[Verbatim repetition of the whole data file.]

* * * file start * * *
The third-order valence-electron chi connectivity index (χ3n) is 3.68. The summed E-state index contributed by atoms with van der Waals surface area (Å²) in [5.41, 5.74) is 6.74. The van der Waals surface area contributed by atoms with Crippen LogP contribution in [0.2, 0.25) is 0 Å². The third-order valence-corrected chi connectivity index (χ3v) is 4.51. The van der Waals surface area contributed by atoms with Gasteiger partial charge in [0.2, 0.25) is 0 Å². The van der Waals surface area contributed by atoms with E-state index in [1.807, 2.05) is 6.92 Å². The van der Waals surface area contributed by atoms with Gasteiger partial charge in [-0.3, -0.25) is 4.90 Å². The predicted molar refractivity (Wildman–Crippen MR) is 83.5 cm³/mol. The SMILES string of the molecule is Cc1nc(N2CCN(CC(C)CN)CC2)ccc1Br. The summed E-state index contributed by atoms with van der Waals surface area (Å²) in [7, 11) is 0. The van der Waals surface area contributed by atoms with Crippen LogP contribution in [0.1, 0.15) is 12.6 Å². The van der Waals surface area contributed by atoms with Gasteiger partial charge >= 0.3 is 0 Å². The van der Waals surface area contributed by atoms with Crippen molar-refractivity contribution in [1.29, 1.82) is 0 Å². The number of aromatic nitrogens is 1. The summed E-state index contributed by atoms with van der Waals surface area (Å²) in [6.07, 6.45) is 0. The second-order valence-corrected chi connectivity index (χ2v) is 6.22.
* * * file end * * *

The third-order valence-electron chi connectivity index (χ3n) is 3.68. The summed E-state index contributed by atoms with van der Waals surface area (Å²) in [5.41, 5.74) is 6.74. The van der Waals surface area contributed by atoms with Crippen LogP contribution in [0.2, 0.25) is 0 Å². The third-order valence-corrected chi connectivity index (χ3v) is 4.51. The van der Waals surface area contributed by atoms with Gasteiger partial charge in [0.2, 0.25) is 0 Å². The van der Waals surface area contributed by atoms with E-state index in [1.807, 2.05) is 6.92 Å². The van der Waals surface area contributed by atoms with Gasteiger partial charge in [-0.3, -0.25) is 4.90 Å². The predicted molar refractivity (Wildman–Crippen MR) is 83.5 cm³/mol. The SMILES string of the molecule is Cc1nc(N2CCN(CC(C)CN)CC2)ccc1Br. The summed E-state index contributed by atoms with van der Waals surface area (Å²) in [7, 11) is 0. The van der Waals surface area contributed by atoms with Crippen LogP contribution in [0.1, 0.15) is 12.6 Å². The van der Waals surface area contributed by atoms with Gasteiger partial charge >= 0.3 is 0 Å². The van der Waals surface area contributed by atoms with Crippen molar-refractivity contribution in [1.29, 1.82) is 0 Å². The number of aromatic nitrogens is 1. The summed E-state index contributed by atoms with van der Waals surface area (Å²) in [6.07, 6.45) is 0. The second-order valence-corrected chi connectivity index (χ2v) is 6.22.